Thursday, Oct. 6, 2011 10:33 pm
Pay raise outrage reconsidered
I tend to ignore or downplay most pay raise stories unless they’re particularly egregious. Unlike the standard-issue government haters, I try to understand that the benefits of employee morale and retention are as important in government as they are in the private sector, where raises for mid- to high-level executives are the norm, not the exception.
There’s definitely a market for these sorts of stories, however. The Bureau of Labor Statistics reported Sept. 15 that real average weekly earnings are in a national deflationary slide and suffered a 2.5 percent drop over the previous year. So, it’s easy to see how taxpayers would be susceptible to reporting which purports to show that their government isn’t acting responsibly during a crisis.
Yet, I tend to believe that most of these stories, and the enraged editorials which always follow, are somewhat distasteful and far too predictable. A reporter will discover the raises and then run to the person most likely to spew just the right quote to make the story seem far more important than it actually is.
Almost all of these stories carry a heavy stench of contrived indignation. They seem almost designed to intentionally rile up the public using the path of least resistance. In the public’s mind, bureaucrats = bad and politicians = bad. So, politicians giving raises to bureaucrats is basically a gimme story destined for the front page.
And that’s why we routinely see comments like the one above from Chairman Brady. It was your standard “gotcha” quote from a partisan more than happy to help give an unfavorable story even more oomph.
But last week, when Brady was asked about an Associated Press story regarding raises for non-union employees who work for Republican Comptroller Judy Baar Topinka and Republican Treasurer Dan Rutherford, the state party chairman suddenly changed his tune.
Brady told Charles Thomas at ABC7 Chicago last week that, rather than some undefined “void in leadership,” he didn’t see any hypocrisy at all with two self-proclaimed fiscal conservative watchdogs handing out pay hikes.
“You have to make individual decisions on individual employees and how you treat them,” Brady said. “Most of these folks are underpaid, so I don’t see an inconsistency there.”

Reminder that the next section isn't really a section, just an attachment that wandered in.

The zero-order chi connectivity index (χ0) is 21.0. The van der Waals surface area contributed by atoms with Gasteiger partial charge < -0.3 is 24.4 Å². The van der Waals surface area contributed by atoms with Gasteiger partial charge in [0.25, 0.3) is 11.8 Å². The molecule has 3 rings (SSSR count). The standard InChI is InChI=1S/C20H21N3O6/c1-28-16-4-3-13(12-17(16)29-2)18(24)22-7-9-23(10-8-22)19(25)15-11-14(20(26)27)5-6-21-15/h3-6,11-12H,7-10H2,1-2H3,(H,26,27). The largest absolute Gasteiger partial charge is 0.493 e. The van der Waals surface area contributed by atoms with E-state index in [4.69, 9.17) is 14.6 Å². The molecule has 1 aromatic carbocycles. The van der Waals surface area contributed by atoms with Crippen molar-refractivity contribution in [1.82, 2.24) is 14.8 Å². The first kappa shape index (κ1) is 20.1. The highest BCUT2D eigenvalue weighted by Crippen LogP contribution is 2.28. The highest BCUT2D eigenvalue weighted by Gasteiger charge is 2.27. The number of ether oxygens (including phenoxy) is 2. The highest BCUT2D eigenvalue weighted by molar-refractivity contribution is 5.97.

Believe it or not, Chairman Brady was right last week. No complaint here.
These raises for non-union workers were almost all pretty darned small, especially when put into the context of the lack of raises for non-union employees over the years and the fact that union members have received regular raises for decades. And the few non-union workers who received “big” raises didn’t really see all that much more money. Topinka’s chief of staff, who was singled out by the Associated Press, got just $76 extra a week, for instance.
Not only that, but in Comptroller Topinka’s case, her office headcount is at its lowest level in decades. She’s planning to give back more than $1.5 million out of her payroll budget alone at the end of the fiscal year, and that’s after the modest 3 percent raises to 56 non-union staffers, which will cost the state about $127,000.
At the end of June, 2007, the comptroller’s office employed 302 people. It now employs just 233. And because union employees (under a contract signed by Topinka’s predecessor) are receiving 4.5 percent annual raises, 62 management employees have been enticed to join the union in the past two years alone. Awarding smaller, one-time raises could easily be considered as prudent management. Whatever the case, it still remains true that Topinka has more than offset these pay raises.
Treasurer Rutherford’s current budget is the same as last year’s budget, so his office’s raises are also not increasing overall state spending.
But, hey, let’s all tee off on these two because it’s just so easy. They’ve sharply criticized government spending, and their party boss has hammered the governor for his raises, so let’s all join the outraged chorus. And for heaven’s sake, we wouldn’t want a few facts to get in the way of a fine public roasting, now would we?.
Rich Miller publishes Capitol Fax, a daily political newsletter, and CapitolFax.com.